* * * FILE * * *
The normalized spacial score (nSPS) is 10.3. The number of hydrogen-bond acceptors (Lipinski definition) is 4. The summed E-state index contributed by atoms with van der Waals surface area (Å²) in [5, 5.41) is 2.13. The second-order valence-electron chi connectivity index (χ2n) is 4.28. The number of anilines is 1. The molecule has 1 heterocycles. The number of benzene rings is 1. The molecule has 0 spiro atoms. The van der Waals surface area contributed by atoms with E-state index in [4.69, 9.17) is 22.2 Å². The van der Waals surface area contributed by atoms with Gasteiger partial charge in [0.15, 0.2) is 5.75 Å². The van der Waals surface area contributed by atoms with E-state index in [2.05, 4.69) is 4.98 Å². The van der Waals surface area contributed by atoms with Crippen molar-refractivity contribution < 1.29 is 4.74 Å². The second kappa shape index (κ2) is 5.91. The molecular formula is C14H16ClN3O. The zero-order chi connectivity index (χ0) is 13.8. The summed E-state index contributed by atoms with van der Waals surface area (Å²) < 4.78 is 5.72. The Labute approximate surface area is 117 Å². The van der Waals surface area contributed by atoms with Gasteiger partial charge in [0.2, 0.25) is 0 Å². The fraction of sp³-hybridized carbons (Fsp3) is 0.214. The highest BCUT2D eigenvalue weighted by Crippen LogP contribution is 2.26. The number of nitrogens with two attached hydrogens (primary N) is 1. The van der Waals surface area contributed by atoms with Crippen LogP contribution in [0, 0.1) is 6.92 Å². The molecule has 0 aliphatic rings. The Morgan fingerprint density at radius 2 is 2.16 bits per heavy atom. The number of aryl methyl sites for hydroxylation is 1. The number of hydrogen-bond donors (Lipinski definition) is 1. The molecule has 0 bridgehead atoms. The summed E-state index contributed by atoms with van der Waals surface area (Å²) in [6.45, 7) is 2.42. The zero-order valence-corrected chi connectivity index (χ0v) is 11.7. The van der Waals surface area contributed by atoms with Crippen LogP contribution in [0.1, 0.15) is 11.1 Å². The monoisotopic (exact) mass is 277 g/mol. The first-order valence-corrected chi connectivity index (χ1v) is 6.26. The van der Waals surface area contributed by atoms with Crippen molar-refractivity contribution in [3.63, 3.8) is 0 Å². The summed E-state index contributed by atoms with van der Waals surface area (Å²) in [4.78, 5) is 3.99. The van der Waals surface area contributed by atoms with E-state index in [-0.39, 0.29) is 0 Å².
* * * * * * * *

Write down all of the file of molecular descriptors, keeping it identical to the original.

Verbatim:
The normalized spacial score (nSPS) is 10.3. The number of hydrogen-bond acceptors (Lipinski definition) is 4. The summed E-state index contributed by atoms with van der Waals surface area (Å²) in [5, 5.41) is 2.13. The second-order valence-electron chi connectivity index (χ2n) is 4.28. The number of anilines is 1. The molecule has 1 heterocycles. The number of benzene rings is 1. The molecule has 0 spiro atoms. The van der Waals surface area contributed by atoms with E-state index in [4.69, 9.17) is 22.2 Å². The van der Waals surface area contributed by atoms with Gasteiger partial charge in [0.15, 0.2) is 5.75 Å². The van der Waals surface area contributed by atoms with E-state index in [2.05, 4.69) is 4.98 Å². The van der Waals surface area contributed by atoms with Crippen molar-refractivity contribution < 1.29 is 4.74 Å². The second kappa shape index (κ2) is 5.91. The molecular formula is C14H16ClN3O. The zero-order chi connectivity index (χ0) is 13.8. The summed E-state index contributed by atoms with van der Waals surface area (Å²) < 4.78 is 5.72. The Labute approximate surface area is 117 Å². The van der Waals surface area contributed by atoms with Gasteiger partial charge in [0.2, 0.25) is 0 Å². The fraction of sp³-hybridized carbons (Fsp3) is 0.214. The highest BCUT2D eigenvalue weighted by Crippen LogP contribution is 2.26. The number of nitrogens with two attached hydrogens (primary N) is 1. The van der Waals surface area contributed by atoms with Crippen LogP contribution in [0, 0.1) is 6.92 Å². The molecule has 0 aliphatic rings. The Morgan fingerprint density at radius 2 is 2.16 bits per heavy atom. The number of aryl methyl sites for hydroxylation is 1. The number of hydrogen-bond donors (Lipinski definition) is 1. The molecule has 0 bridgehead atoms. The summed E-state index contributed by atoms with van der Waals surface area (Å²) in [6.45, 7) is 2.42. The zero-order valence-corrected chi connectivity index (χ0v) is 11.7. The van der Waals surface area contributed by atoms with Crippen LogP contribution in [0.1, 0.15) is 11.1 Å². The monoisotopic (exact) mass is 277 g/mol. The first-order valence-corrected chi connectivity index (χ1v) is 6.26. The van der Waals surface area contributed by atoms with Crippen molar-refractivity contribution in [3.63, 3.8) is 0 Å². The summed E-state index contributed by atoms with van der Waals surface area (Å²) in [4.78, 5) is 3.99. The van der Waals surface area contributed by atoms with E-state index in [-0.39, 0.29) is 0 Å².